Shown in FIG. 1 is a conventional circuit diagram of a static RAM cell 10 comprised of an N channel transistor 11, a P channel transistor 12, an N channel transistor 13, a P channel transistor 14, an N channel transistor 15, and an N channel transistor 16. Transistors 15 and 16 operate as pass transistors utilizing the bilateral nature of MOS transistors by which drain and source functions of first and second current electrodes are interchangeable. Bit lines 17 and 18 in FIG. 1 are for providing a data bit signal in true and complementary form to or from cell 10. A word line 19 shown in FIG. 1 is for carrying a signal which will enable cell 10 for receiving or outputting the data bit signal.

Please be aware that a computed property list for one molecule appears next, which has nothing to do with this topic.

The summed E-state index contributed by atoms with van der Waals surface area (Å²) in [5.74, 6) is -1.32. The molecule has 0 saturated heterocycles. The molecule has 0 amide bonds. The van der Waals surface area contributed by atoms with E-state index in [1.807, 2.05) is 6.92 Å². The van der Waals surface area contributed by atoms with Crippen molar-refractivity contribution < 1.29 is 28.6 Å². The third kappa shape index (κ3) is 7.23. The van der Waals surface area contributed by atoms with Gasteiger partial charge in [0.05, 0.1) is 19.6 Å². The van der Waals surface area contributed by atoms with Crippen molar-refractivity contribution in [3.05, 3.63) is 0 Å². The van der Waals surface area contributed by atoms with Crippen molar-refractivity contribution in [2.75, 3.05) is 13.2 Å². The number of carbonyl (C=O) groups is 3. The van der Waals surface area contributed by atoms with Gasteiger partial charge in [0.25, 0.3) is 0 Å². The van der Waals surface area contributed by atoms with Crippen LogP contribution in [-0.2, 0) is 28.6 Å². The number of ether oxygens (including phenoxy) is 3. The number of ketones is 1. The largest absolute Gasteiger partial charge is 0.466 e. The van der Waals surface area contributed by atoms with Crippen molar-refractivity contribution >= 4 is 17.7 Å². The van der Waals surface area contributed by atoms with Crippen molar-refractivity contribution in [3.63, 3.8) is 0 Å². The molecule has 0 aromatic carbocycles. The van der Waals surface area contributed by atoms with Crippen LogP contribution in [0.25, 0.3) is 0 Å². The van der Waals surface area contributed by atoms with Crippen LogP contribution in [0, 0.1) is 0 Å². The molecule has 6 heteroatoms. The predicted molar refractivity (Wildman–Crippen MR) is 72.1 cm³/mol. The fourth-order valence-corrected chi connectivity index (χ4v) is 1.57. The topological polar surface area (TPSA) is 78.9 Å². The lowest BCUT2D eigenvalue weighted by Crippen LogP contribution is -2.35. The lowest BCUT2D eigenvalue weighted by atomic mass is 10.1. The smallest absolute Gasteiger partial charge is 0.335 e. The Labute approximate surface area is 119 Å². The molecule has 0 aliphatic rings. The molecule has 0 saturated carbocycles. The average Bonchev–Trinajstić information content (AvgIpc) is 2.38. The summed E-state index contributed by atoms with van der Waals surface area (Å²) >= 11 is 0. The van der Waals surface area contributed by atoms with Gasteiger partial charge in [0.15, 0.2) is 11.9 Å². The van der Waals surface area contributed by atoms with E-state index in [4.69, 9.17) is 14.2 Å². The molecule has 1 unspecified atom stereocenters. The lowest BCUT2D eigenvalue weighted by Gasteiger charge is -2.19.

Transistor 11 has a source connected to a negative power supply terminal VSS which is typically ground, a drain connected to a node 21, and a gate connected to a node 22. Transistor 12 has a source connected to a positive power supply terminal VDD which is typically 5 volts, a drain connected to node 21, and a gate connected to node 22. Transistor 13 has a source connected to VSS, a drain connected to node 22, and a gate connected to node 21. Transistor 14 has a source connected to VDD, a drain connected to node 22, and a gate connected to node 21. Transistor 15 has a first current electrode connected to node 21, a second current electrode connected to bit line 17, and a control electrode connected to word line 19. Transistor 16 has a first current electrode connected to node 22, a second current electrode connected to bit line 18, and a control electrode connected to word line 19.